O'Rourke dismisses election quotas for women candidates
PARENTS would get increased time off work if there were more women in cabinet, a leading researcher claimed yesterday.
And there should also be financial penalties for political parties who do not meet set quotas of women candidates.
But the claims from Fiona Buckley from the Department of Government in University College Cork were dismissed last night by former Health Minister Mary O'Rourke, who said she opposed the idea of quotas for women candidates.
Mrs O'Rourke said there already was a policy on maternity leave and said the idea of women quotas was opposed by the majority of sitting women TDs. "There should be more women TDs but not through a quota system," she added.
"The five Cs of childcare, cash, confidence, culture and candidate selection have been identified as key explanations for the exclusion of women from Irish politics," said Ms Buckley, who is organising a conference on women in Irish politics next month. Ms Buckley said there would be a greater focus on policies like childcare and maternity and paternity leave if there were more women in cabinet.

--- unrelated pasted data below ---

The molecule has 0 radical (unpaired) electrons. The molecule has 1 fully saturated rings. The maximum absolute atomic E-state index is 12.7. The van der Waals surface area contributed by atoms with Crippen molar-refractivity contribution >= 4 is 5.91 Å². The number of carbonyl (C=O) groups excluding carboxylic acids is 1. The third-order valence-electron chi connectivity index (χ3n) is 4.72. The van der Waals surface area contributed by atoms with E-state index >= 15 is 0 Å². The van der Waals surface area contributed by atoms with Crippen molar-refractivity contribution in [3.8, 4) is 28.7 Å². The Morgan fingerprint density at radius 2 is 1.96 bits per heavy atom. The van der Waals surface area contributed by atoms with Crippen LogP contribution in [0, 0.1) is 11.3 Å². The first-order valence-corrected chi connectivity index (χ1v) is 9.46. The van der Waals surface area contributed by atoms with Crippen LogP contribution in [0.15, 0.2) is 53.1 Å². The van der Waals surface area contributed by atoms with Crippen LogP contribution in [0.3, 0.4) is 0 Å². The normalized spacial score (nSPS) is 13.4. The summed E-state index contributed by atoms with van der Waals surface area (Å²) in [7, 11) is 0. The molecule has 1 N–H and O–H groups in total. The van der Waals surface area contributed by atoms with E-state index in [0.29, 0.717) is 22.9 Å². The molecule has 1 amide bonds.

"It would mean more women-friendly policies like extra time off, more days," Ms Buckley said. She added that the experience across Europe showed more women in politics led to such changes and said political parties should be docked money if they do not field enough women candidates.
But a recent survey found that most women TDs did not want political parties to be required to adopt gender quotas in their candidate selection process. Of all 23 women TDs, 14 were against and eight were for a proposal that candidate quota legislation be introduced to try to bring more women into politics. One was undecided. The 23 women in the Dail account for just under 14pc of all TDs.
The figures for the Seanad are only slightly better, with 12 women accounting for a fifth of all senators.